How deep must your puzzle be?

 Since May 1st I experimented with tactical puzzles that are 3 moves deep (5 ply). That definitely worked. Somewhere in the summer, I decided to give 4 movers a go (7 ply). After a few months, my conclusion is, that that works too, but it is not as efficient as 3 movers.  So I'm working with those 3 movers again.

My picture of both the openings and the middlegame is pretty much complete, so I know exactly what to study positionally the coming years. The boundaries are clear:

  • Piece exchanges
  • Restriction of enemy pieces by pawns
  • Increase piece activity by pawn moves

CM Kabadayi is my guide here.

This means there will be one loose end the coming years: the endgame. I will study my five new openings and the related middlegames positionally, and do tactics on a daily basis. Since I don't want to divide my attention, energy and time too much, I accept that I will screw up a won endgame regularly. I consider that as a luxury problem.

For now.


  1. Before the endgame, the Gods have placed the middle game.
    Siegbert Tarrasch

    I recently learned (I hope!) that Zugzwang is the key factor in most endgames. There is a relatively small number of concepts that are essential for good endgame play, such as elementary checkmates with various piece combinations, centralization of the king, opposition (direct and distant), bypassing, "shouldering" off the enemy king, pawn promotion, Rooks behind pawns (offensively and defensively), and the two elementary Rook and pawn techniques of bridge-building (the Lucena position) and the Philidor position. There are also a few useful “specialties” such as the rule of the square, the Réti maneuver, the Trébuchet and how to win or draw a 3 vs 3 pawn ending with the pawns opposed on the same side and the kings far away.

    I’m sure others might have a different set of fundamentals, but those are what I use regularly.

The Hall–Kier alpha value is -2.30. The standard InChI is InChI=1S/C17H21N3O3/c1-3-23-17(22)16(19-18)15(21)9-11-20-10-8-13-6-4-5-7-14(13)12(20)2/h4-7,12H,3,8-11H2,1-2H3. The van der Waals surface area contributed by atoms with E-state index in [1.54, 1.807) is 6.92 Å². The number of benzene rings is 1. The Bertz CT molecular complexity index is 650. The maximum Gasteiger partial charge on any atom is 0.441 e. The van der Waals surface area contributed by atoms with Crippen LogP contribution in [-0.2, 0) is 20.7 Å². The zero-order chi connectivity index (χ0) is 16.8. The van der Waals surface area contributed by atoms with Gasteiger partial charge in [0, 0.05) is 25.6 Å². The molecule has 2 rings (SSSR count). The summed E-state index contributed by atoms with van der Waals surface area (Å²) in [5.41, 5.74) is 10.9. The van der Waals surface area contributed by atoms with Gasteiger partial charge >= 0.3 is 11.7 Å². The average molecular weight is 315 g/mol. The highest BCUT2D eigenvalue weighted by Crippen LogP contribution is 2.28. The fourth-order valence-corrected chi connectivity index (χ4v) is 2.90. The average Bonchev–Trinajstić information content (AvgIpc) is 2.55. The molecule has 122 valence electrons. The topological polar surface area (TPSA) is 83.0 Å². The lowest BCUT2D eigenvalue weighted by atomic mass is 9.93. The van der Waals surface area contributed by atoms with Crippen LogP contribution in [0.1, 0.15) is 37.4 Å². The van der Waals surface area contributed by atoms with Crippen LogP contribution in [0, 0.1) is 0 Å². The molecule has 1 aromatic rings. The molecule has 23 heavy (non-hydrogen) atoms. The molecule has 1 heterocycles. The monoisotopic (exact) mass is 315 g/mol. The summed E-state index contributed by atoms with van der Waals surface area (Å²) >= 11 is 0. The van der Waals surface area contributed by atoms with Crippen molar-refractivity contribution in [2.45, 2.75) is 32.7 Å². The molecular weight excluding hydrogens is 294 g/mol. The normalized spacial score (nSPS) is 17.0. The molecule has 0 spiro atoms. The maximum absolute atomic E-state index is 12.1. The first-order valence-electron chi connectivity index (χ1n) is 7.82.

It doesn’t take very long to acquire more than a nodding acquaintance with these ideas. If you’re already conversant with these ideas and techniques, I don’t think you have much to worry about for the interim.

  2. I’m not attempting to dissuade or sidetrack you from your stated goals, BUT. . .

    FWIW: I've found Silman's Complete Endgame Course: From Beginner to Master by IM Jeremy Silman to be the ideal "minimalist" approach to essential practical endgame knowledge. I think it's one of the best books he has written — and I have most of his books. It's staged by rating: you only need to learn up through (and maybe explore one class beyond) your current rating level to get real benefit from it. It's oriented toward practical players rather than being yet another endgame encyclopedia.

    I also have several endgame tomes, and the only other one that I’ve found to be close to practical is Dvoretsky’s Endgame Manual by Dvoretsky, Müller, et al. Unfortunately, it’s at a much higher level than I currently play. Maybe some day. . .

  3. It was very exciting to discover this blog and read your last three posts. I am super excited to follow your chess progress during the upcoming years!

  4. Somehow I missed all comments from this post and later. Blogger does no longer notify me for some reason. I will try to fix that. Or at least read your comments. I'm somewhat versed in practical and theoretical endgames. All my books were burnt during the latest fire. I used to have 42 meter of bookshelves. But practical and theoretical endgames only form about 20% of the needed endgame knowledge. At most. The rest is endgame strategy.

    I have some digital books about that subject. And I estimate that it will take about 2 years to master them.


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